Hockey's Champions Trophy: Can Great Britain's 'golden girls' go again?

By Emily CroydonBBC Sport
GB win hockey gold in Rio at the 2016 Olympic Games
Great Britain beat the Netherlands in a penalty shootout to win Olympic gold in 2016

"I'm as motivated as I've ever been since I first put on a GB shirt."

Olympic gold medallist Giselle Ansley is in defiant mood as she prepares for Great Britain's Champions Trophy campaign in China.

The last time the team played as GB, they won Olympic gold. More than two years on, circumstances are far from perfect - they are without a permanent head coach, and their captain and first-choice goalkeeper are both absent.

Most of the players are also recovering from England's quarter-final exit from their home World Cup in London, and their motivation has been questioned.

So should the team be concerned? And what are the challenges that lie ahead for the 'golden girls'?

Finding the motivation to 'go hard again'

After leaving his post as head coach of the women's team to take charge of the men's side earlier this year, Danny Kerry told the BBC the Olympic champions have "got to find that motivation to go hard again".

The women's team - as England or Great Britain - have won at least one major international medal in each of the past 10 years, but bronze at the Commonwealth Games and defeat by the Netherlands in the World Cup quarter-final were disappointments.

Hollie Pearne-Webb, who will captain the side in the absence of Alex Danson because of concussion, says she has not "struggled" for motivation.

"The four years leading up to the Olympics were not smooth - it was a rollercoaster of a journey and we didn't perform well at the World Cup four years ago," she said.

"I absolutely know what I want to do and what I want to achieve and I'm confident all the other Rio girls are exactly the same."

Ansley added: "Things get said, and whether they're meant in the way that they're said who knows, but if we get caught up in things like that it would be detrimental to us and our performances.

"I'm hoping we can go and enjoy China and keep progressing as a squad together."

Hollie Pearne-Webb and the GB team
Pearne-Webb posted this picture of the GB squad on Instagram with the caption: "An exciting time for some and a tough time for others. Alone we can do so little; together we can do so much"

Coach Ralph given 'wonderful opportunity'

Three months on from Kerry's departure, the recruitment process to find his successor is ongoing.

David Ralph, who joined the coaching team in 2016, will take charge of the team in China.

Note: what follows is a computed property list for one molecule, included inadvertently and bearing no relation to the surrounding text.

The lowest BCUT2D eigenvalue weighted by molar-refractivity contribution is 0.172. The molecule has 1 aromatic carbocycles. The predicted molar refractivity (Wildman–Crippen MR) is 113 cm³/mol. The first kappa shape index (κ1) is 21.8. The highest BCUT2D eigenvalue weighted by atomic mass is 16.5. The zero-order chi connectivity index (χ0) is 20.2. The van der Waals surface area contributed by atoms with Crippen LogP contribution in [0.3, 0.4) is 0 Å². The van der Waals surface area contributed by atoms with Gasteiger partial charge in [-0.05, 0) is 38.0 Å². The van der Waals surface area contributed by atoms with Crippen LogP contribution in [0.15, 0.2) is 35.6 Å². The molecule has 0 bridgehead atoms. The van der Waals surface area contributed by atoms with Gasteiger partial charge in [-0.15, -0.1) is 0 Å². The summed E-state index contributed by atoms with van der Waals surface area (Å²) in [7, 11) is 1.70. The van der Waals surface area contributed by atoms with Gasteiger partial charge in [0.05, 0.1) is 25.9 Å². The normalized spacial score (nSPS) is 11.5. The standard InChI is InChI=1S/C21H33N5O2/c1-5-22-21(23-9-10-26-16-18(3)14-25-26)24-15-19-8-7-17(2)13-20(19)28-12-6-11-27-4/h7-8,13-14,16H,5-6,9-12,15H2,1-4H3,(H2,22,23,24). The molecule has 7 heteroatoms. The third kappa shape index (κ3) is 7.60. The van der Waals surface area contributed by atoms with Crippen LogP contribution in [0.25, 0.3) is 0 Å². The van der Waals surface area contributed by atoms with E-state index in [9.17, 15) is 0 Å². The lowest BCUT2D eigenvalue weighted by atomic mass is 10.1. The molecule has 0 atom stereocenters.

"As we see it, 'Ralphy' is our head coach and that's it," said Pearne-Webb, scorer of the winning penalty in the shootout in Rio.

"He knows the group really well - he knows what we're good at and he knows the areas we need to work on so it's great."

With five matches against high-calibre competition, including the Netherlands, Ralph has the opportunity to put his stamp on the job.

"Working with an exceptional group of athletes like this, it's a wonderful opportunity," he said. "Any ambitious coach should be interested in this role.

"Danny was obviously in for a long time and had a certain way of playing but we believe we've got some skills we can utilise in different ways.

"We're allowing the girls to express some of their more attacking skills."

Pearne-Webb 'honoured' to be stand-in captain

Alex Danson
England Hockey implemented its concussion protocols after captain Alex Danson's head injury

Danson was appointed captain of England and GB following Kate Richardson-Walsh's retirement after the Olympics.

But she will miss the Champions Trophy after suffering a concussion when she hit her head on a concrete chair while on holiday.

Pearne-Webb said: "With Alex unfortunately not able to be around, being captain is something I didn't expect but a huge honour.

"I have spoken to Alex a little bit, although communication is limited because of her rest and recovery. I'm going to just be myself and not try and be someone I'm not."

The goalkeeper conundrum

What's it like being a reserve goalkeeper?

Maddie Hinch was the star of the Olympic final, saving four Dutch penalties in the shootout.

But she will not feature in the Champions Trophy after announcing in September she is taking a break from international hockey.

She wants to return for the Tokyo 2020 Olympics, but her absence means Amy Tennant and Sabbie Heesh get the chance to step up.

"It's a pretty pivotal moment in both of our careers," said Tennant, who was reserve goalkeeper for the World Cup and will make her GB debut in China.

"I've sat for a while watching Maddie. I've soaked it all up and now I'm ready to take on that number one slot.

"If you'd have asked me two years ago if I'd be getting a chance to play number one in this cycle I'd have said probably not, so hopefully I can grasp that opportunity."

Heesh was back-up to Hinch when England won European gold in 2015, but missed out on selection for Rio and suffered an ACL injury in March 2017 from which she has only recently returned.

"The Champions Trophy is a good opportunity for me and Amy to show the world what we can do, because we haven't had the exposure that Maddie had," she said.

"It's a challenge to get in front of Maddie but it pushes us on.

"I'd like my performances and my hockey to do the talking."

GB start their Champions Trophy campaign against hosts China on Saturday, with the final placings decided on 25 November.

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